As previously discussed in the referenced patents, the MT-DLP utilizes the following status states (STC) transitions when "disconnected" from the host:
STC=3 to STC=1; IDLE to DISCONNECT
indicates that the DLP is attempting to process a queued OP.
STC=1 to STC=3; DISCONNECT to IDLE
indicates that the DLP is prepared to accept a new I/O descriptor.
STC=3 to STC=5; IDLE to SEND DESCRIPTOR LINK
indicates that the DLP is executing an OP, and that the DLP requires access to the host computer.
STC=1 to STC=5; DISCONNECT to SEND DESCRIPTOR
LINK indicates that the DLP is executing an OP, and that the DLP requires access to the host computer.
The DLP status states can be represented in a shorthand notation such as STC=n.
Upon completion of an I/O operation, the data link processor forms and sends the result descriptor to the host system. This descriptor contains information sent by the tape control unit 50tc to the DLP in the result status word, and also information generated within the DLP. The result descriptor describes the results of the attempt to execute the operation desired.
All communications between the DLP 20t and the host system 10 are controlled by standard DLP status states as described in the previously referenced patents. These status states enable information to be transferred in an orderly manner. When a host computer 10 connects to the DLP 20t, the DLP can be in one of two distinct states: (a) ready to receive a new descriptor, or (b) busy.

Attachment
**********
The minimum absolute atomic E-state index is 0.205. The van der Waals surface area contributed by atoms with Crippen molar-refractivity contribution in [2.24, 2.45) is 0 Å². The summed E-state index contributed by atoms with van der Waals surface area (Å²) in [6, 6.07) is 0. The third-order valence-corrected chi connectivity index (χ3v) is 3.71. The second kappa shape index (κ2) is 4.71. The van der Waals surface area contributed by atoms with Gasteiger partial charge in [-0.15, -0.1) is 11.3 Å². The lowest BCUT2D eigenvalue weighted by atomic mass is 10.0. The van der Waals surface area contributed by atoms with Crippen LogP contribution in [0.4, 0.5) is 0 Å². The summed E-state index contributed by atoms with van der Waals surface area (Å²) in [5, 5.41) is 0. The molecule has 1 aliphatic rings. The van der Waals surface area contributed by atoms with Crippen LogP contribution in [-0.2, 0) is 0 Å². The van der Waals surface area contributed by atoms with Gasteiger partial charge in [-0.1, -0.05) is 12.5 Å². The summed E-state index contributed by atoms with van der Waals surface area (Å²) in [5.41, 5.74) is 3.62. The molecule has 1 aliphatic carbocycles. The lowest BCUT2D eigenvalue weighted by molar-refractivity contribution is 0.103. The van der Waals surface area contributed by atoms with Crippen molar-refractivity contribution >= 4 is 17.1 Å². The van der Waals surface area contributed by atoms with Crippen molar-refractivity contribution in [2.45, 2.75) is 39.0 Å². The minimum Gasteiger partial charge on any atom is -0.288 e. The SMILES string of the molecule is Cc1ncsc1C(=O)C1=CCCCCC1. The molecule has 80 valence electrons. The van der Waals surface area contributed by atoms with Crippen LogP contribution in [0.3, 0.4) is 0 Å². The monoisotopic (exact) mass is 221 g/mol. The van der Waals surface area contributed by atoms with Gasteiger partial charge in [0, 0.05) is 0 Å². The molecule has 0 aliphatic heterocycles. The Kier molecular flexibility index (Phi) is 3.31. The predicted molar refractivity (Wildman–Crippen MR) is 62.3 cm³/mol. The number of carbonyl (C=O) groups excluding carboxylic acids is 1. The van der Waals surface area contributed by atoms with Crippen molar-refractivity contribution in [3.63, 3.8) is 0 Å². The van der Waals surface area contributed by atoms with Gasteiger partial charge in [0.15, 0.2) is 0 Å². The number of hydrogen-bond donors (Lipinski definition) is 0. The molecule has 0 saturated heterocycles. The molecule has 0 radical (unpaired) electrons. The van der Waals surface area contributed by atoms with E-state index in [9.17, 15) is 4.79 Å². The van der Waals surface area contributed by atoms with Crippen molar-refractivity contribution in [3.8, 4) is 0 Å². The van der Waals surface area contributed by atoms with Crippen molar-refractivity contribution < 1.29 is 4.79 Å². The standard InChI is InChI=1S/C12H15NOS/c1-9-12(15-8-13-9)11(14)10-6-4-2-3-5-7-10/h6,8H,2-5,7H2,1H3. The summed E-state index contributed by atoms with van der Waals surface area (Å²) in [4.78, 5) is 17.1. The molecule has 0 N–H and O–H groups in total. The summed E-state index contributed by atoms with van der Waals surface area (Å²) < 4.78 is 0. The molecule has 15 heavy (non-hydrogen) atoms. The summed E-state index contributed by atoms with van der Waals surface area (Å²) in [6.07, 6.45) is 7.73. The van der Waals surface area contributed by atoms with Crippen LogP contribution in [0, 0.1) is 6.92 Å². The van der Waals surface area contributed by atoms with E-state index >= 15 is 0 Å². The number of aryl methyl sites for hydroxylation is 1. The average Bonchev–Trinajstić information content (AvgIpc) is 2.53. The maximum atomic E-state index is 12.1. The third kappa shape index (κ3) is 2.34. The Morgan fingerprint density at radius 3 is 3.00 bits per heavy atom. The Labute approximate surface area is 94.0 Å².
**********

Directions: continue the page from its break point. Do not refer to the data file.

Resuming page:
When in STC=3 (IDLE), the DLP can accept a new I/O descriptor. When in STC=1 (DISCONNECT) or in STC=5 (SEND DESCRIPTOR LINK), then the DLP is busy performing a previously transferred operation.
When the DLP receives an I/O descriptor and descriptor link that does not require immediate attention, the DLP stores the descriptor in its descriptor queue. The DLP is then able to receive another I/O descriptor from the host system.
When the host system 10 "Disconnects" from the DLP 20t after issuing one or more queued I/O descriptors, then the DLP initiates a search of its descriptor queue. This search continues until the DLP finds an I/O descriptor that needs DLP attention, or until the host "reconnects" to send additional I/O descriptors. If the DLP finds an I/O descriptor that requires attention, and if the descriptor specifies neither a Test/Wait for Unit Available OP, nor a Test/Wait for Unit Not Available OP, then the DLP verifies that the host is still "disconnected". If these conditions are met, the DLP goes to STC=1 (DISCONNECT) and initiates execution of the descriptor. Once the DLP goes to STC=1, then no further I/O descriptors are accepted from the host until the initiated operation has been completed and a result descriptor has been returned to the host.